7 Then Jerub-Baal (that is, Gideon) rose early, and all the army that was with him. They were camped beside the spring of Harod; the camp of Midian was north of the hill of Moreh, in the valley. And Yahweh said to Gideon, “The troops that are with you are too many for me to give Midian into their hands; Israel will boast, saying, ‘My hand has delivered me.’ So then, please proclaim in the hearing of the troops, saying, ‘Whoever is fearful and trembling, let him return and depart from the Mount of Gilead.’ ” About twenty-two thousand troops returned, and ten thousand remained. And Yahweh said to Gideon, “There are still too many troops; bring them down to the water, and I will sift through them for you there. For whomever I say to you, ‘This one will go with you,’ he will go with you; and for all whom I say to you, ‘This one will not go with you,’ he will not go.” So he brought down the troops to the water, and Yahweh said to Gideon, “You must separate everyone who laps up the water to drink with his tongue like a dog from those who kneel.” The number of those lapping up the water with their hand to their mouth was three hundred men; all the rest of the troops kneeled to drink the water. And Yahweh said to Gideon, “I will deliver you with the three hundred men lapping up the water; I will give Midian into your hand, so let the other troops go, each to his own place. So they took their provisions and their trumpets into their hand, and he sent all the men of Israel, each one, to his tent; but three hundred of the men he kept; the camp of Midian was below him in the valley.

And that night Yahweh said to him, “Get up; go down against the camp, for I have given it into your hand. 10 But if you are afraid, go down to the camp with Purah your servant, 11 and you will hear what they say; and afterward you will have courage, and you will go down against the camp.” Then he went down with Purah his servant to the outpost of the armed men that were in the camp. 12 Now the Midianites, Amalekites, and all the people of the east were lying in the valley, like a great multitude of locusts; their camels were without number, as numerous as the sand that is on the shore of the sea. 13 When Gideon came, a man was recounting a dream to his friend, and he said, “Behold, I had a dream; a round loaf of barley bread was tumbling into the camp of Midian, and it came up to the tent, it struck it, and it fell and turned it upside down so that the tent fell.” 14 His friend answered him and said, “This cannot be anything except the sword of Gideon son of Jehoash, a man of Israel; God has given Midian and the entire camp into his hand.”

15 When Gideon heard the recounting of the dream and its interpretation, he bowed down and returned to the camp of Israel; and he said, “Get up, for Yahweh has given the camp of Midian into your hand.” 16 He divided the three hundred men into three companies, and he put trumpets and empty jars in everyone’s hand, with torches inside the jars. 17 And he said to them, “Watch me and do the same. When I come to the edge of the camp, do just as I do. 18 When I and all who are with me blow on the trumpet, you must also blow on the trumpets and surround the camp, and you must say, ‘To Yahweh and to Gideon!’ ”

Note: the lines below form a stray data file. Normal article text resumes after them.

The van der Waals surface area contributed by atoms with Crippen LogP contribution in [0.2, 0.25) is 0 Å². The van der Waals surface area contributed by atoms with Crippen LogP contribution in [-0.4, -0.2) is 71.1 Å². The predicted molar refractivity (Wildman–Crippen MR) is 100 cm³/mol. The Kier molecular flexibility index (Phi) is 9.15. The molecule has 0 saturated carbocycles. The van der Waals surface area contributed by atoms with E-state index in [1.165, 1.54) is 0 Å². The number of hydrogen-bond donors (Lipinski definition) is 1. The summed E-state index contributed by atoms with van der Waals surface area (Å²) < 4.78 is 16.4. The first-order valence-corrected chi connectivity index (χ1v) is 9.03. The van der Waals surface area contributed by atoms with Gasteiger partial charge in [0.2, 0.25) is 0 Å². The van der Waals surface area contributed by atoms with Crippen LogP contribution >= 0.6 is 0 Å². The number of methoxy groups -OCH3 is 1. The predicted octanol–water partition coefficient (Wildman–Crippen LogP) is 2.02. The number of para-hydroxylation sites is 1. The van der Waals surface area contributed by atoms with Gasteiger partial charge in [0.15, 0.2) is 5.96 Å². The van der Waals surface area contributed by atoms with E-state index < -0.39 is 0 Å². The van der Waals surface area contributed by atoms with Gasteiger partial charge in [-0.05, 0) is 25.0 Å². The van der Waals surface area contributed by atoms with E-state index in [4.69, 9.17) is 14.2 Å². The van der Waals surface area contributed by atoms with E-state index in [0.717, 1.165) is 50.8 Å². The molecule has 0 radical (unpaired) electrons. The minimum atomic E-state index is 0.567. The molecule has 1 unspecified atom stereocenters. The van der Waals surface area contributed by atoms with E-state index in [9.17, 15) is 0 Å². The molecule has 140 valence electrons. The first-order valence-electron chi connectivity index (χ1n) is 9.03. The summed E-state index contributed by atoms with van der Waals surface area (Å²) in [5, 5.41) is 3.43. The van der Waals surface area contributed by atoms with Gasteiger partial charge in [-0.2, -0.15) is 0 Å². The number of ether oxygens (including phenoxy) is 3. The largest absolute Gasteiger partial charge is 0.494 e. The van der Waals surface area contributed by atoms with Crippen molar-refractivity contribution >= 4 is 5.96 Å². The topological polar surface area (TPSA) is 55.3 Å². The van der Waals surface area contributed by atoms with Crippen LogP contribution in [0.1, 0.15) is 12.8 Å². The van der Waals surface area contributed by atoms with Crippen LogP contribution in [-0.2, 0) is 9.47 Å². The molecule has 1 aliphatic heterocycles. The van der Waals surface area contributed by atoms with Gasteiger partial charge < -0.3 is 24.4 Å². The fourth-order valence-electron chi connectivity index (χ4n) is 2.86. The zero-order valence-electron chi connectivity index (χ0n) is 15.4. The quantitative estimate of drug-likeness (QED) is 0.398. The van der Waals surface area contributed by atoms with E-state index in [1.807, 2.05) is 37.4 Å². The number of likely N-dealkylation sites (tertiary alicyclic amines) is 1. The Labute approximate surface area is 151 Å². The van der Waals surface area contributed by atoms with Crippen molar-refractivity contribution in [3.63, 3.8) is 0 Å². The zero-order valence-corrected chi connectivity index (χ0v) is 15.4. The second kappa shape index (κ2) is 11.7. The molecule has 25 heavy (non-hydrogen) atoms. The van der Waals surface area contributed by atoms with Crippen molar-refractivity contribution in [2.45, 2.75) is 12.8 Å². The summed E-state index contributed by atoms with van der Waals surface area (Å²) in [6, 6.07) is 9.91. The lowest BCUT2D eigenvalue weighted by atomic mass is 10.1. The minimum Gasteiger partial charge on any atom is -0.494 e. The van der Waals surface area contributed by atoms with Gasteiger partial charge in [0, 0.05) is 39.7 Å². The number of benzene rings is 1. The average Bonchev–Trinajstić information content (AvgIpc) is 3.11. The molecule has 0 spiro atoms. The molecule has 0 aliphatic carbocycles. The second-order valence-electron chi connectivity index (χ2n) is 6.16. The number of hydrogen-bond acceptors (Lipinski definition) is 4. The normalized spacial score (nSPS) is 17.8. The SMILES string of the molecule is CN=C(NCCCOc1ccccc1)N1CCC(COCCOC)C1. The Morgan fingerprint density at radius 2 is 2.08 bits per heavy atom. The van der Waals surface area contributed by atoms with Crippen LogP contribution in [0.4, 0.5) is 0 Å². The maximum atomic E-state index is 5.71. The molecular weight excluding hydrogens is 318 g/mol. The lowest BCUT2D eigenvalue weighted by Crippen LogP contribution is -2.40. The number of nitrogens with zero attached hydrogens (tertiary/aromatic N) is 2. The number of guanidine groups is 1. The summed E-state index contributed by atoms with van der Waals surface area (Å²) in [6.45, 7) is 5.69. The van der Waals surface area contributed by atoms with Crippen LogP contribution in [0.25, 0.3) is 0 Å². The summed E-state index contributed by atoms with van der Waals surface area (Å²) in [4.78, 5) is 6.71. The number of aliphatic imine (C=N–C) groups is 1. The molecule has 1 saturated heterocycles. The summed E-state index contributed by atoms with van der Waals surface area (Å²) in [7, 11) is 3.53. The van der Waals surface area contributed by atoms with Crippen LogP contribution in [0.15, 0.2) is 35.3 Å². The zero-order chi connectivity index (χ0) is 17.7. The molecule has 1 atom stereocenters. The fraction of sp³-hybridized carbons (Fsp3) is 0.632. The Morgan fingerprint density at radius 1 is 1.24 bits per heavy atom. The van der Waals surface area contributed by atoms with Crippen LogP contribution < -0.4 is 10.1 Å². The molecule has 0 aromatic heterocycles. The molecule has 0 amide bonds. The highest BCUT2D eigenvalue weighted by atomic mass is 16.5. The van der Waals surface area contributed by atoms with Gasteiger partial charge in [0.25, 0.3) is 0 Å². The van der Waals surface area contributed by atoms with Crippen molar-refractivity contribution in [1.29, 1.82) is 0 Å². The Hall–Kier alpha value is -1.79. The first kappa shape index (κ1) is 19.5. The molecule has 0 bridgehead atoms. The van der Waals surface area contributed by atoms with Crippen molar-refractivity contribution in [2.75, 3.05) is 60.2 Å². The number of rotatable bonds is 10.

19 So Gideon and the hundred men who were with him came to the edge of the camp at the beginning of the middle night-watch, when they had just finished setting up the guards, and they blew on the trumpets and smashed the jars that were in their hands. 20 When three companies blew on the trumpets and broke the jars, they held in their left hand the torches and in their right hand the trumpets for blowing, and they cried, “A sword for Yahweh and for Gideon!” 21 And each stood in his place all around the camp, and all the camp ran, and they cried out as they fled. 22 When they blew the three hundred trumpets, Yahweh set the sword of each one against his neighbor throughout the whole camp, and the camp fled as far as Beth Shittah toward Zererah, up to Abel Meholah, the border by Tabbath. 23 And the men of Israel were called from Naphtali, from Asher, and from all of Manasseh, and they pursued after Midian.

24 And Gideon sent messengers throughout all the hill country of Ephraim, saying, “Come down to oppose Midian, and capture from them the waters up to Beth Barah and the Jordan.” He called out all the men of Ephraim, and they captured the waters up to Beth Barah and the Jordan. 25 And they captured the two commanders of Midian, Oreb and Zeeb, and they killed Oreb at the rock of Oreb, and they killed Zeeb at the wine press of Zeeb, while they chased Midian; and they brought the heads of Oreb and Zeeb to Gideon from beyond the Jordan.

Philippians 2:1–11 (LEB)

Humility and Unity

2 Therefore, if there is any encouragement in Christ, if any consolation of love, if any fellowship of the Spirit, if any affection and compassion, complete my joy, so that you are in agreement, having the same love, united in spirit, having one purpose. Do nothing according to selfish ambition or according to empty conceit, but in humility considering one another better than yourselves, each of you not looking out for your own interests, but also each of you for the interests of others.